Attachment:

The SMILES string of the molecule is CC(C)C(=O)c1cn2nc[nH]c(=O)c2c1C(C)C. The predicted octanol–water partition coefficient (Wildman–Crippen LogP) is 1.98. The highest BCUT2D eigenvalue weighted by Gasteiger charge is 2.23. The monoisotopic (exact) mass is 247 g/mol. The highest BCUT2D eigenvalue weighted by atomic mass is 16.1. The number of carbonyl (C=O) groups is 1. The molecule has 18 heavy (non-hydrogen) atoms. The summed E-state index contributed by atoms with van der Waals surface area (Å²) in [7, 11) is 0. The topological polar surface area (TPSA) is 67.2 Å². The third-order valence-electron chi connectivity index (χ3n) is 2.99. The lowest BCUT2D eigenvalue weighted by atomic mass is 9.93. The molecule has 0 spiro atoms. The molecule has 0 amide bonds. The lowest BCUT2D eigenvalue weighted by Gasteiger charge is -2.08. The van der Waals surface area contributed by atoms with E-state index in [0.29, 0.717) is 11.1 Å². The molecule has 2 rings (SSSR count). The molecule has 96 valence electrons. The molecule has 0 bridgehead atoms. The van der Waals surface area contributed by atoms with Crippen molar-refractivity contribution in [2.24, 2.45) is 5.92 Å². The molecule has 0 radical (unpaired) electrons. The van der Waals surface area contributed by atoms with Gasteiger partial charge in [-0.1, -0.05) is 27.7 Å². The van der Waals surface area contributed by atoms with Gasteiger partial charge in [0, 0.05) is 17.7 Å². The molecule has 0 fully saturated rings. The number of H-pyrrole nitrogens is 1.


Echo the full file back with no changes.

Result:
The SMILES string of the molecule is CC(C)C(=O)c1cn2nc[nH]c(=O)c2c1C(C)C. The predicted octanol–water partition coefficient (Wildman–Crippen LogP) is 1.98. The highest BCUT2D eigenvalue weighted by Gasteiger charge is 2.23. The monoisotopic (exact) mass is 247 g/mol. The highest BCUT2D eigenvalue weighted by atomic mass is 16.1. The number of carbonyl (C=O) groups is 1. The molecule has 18 heavy (non-hydrogen) atoms. The summed E-state index contributed by atoms with van der Waals surface area (Å²) in [7, 11) is 0. The topological polar surface area (TPSA) is 67.2 Å². The third-order valence-electron chi connectivity index (χ3n) is 2.99. The lowest BCUT2D eigenvalue weighted by atomic mass is 9.93. The molecule has 0 spiro atoms. The molecule has 0 amide bonds. The lowest BCUT2D eigenvalue weighted by Gasteiger charge is -2.08. The van der Waals surface area contributed by atoms with E-state index in [0.29, 0.717) is 11.1 Å². The molecule has 2 rings (SSSR count). The molecule has 96 valence electrons. The molecule has 0 bridgehead atoms. The van der Waals surface area contributed by atoms with Crippen molar-refractivity contribution in [2.24, 2.45) is 5.92 Å². The molecule has 0 radical (unpaired) electrons. The van der Waals surface area contributed by atoms with Gasteiger partial charge in [-0.1, -0.05) is 27.7 Å². The van der Waals surface area contributed by atoms with Gasteiger partial charge in [0, 0.05) is 17.7 Å². The molecule has 0 fully saturated rings. The number of H-pyrrole nitrogens is 1.